"The Rich Get Hungrier" in the New York Times today.
He says, "WILL the food crisis that is menacing the lives of millions
ease up — or grow worse over time? The answer may be both. The recent
rise in food prices has largely been caused by temporary problems like
drought in Australia, Ukraine and elsewhere. Though the need for huge
rescue operations is urgent, the present acute crisis will eventually
end. But underlying it is a basic problem that will only intensify
unless we recognize it and try to remedy it.
It is a tale of two peoples. In one version of the story, a country
with a lot of poor people suddenly experiences fast economic
expansion, but only half of the people share in the new prosperity.
The favored ones spend a lot of their new income on food, and unless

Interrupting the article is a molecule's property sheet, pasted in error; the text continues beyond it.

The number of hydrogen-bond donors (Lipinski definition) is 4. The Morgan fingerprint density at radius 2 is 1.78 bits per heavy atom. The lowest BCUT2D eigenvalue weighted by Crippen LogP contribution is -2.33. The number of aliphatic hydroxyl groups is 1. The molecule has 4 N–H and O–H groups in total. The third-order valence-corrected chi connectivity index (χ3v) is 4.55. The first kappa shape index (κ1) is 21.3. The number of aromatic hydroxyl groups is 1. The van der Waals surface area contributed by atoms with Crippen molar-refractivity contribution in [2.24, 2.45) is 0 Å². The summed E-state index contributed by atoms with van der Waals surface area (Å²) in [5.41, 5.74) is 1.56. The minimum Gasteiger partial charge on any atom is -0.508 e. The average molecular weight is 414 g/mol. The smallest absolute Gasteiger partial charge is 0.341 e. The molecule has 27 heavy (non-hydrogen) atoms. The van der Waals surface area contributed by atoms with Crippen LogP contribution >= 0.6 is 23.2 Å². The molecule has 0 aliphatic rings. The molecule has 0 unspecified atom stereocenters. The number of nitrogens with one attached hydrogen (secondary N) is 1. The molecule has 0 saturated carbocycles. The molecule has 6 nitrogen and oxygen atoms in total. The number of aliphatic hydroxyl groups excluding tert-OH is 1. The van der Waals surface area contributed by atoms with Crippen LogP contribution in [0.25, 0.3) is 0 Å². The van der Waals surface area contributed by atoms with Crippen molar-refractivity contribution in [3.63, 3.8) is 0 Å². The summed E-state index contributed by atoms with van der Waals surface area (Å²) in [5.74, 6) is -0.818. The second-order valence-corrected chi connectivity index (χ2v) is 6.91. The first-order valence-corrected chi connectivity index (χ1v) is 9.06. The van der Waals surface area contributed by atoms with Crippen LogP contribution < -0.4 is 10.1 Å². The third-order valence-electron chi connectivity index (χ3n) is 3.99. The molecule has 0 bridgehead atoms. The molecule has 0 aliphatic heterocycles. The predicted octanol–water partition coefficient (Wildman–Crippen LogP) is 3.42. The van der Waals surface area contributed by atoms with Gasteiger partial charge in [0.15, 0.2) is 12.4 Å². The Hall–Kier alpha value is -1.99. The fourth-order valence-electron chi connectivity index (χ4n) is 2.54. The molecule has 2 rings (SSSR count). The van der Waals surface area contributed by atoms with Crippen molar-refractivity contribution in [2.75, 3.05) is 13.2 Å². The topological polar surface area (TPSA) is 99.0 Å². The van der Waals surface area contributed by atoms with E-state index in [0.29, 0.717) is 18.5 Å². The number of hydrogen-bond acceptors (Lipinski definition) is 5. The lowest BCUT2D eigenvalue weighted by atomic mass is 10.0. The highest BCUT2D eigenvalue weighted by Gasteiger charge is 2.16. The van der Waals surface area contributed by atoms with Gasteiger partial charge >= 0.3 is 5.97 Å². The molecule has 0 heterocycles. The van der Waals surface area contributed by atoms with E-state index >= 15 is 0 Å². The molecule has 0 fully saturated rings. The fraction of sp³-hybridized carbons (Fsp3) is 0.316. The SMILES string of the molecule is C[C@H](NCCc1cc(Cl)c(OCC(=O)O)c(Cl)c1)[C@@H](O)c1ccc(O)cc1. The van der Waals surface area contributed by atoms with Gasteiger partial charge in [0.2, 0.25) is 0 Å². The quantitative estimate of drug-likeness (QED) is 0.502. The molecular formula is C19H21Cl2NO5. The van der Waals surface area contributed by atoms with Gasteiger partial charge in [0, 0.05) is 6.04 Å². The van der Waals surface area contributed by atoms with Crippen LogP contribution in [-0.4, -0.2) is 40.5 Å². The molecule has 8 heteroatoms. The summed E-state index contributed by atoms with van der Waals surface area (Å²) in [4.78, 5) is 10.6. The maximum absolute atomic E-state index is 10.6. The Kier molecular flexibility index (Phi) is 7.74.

supply expands very quickly, prices shoot up. The rest of the poor now
face higher food prices but no greater income, and begin to starve.
Tragedies like this happen repeatedly in the world.
A stark example is the Bengal famine of 1943, during the last days of
the British rule in India. The poor who lived in cities experienced
rapidly rising incomes, especially in Calcutta, where huge
expenditures for the war against Japan caused a boom that quadrupled
food prices. The rural poor faced these skyrocketing prices with
little increase in income."
Voicing a popular concern that is causing a lot of debate he says,
"There is also a high-tech version of the tale of two peoples.
Agricultural crops like corn and soybeans can be used for making
ethanol for motor fuel. So the stomachs of the hungry must also
compete with fuel tanks."
A very thought provoking op-ed, this can be accessed at--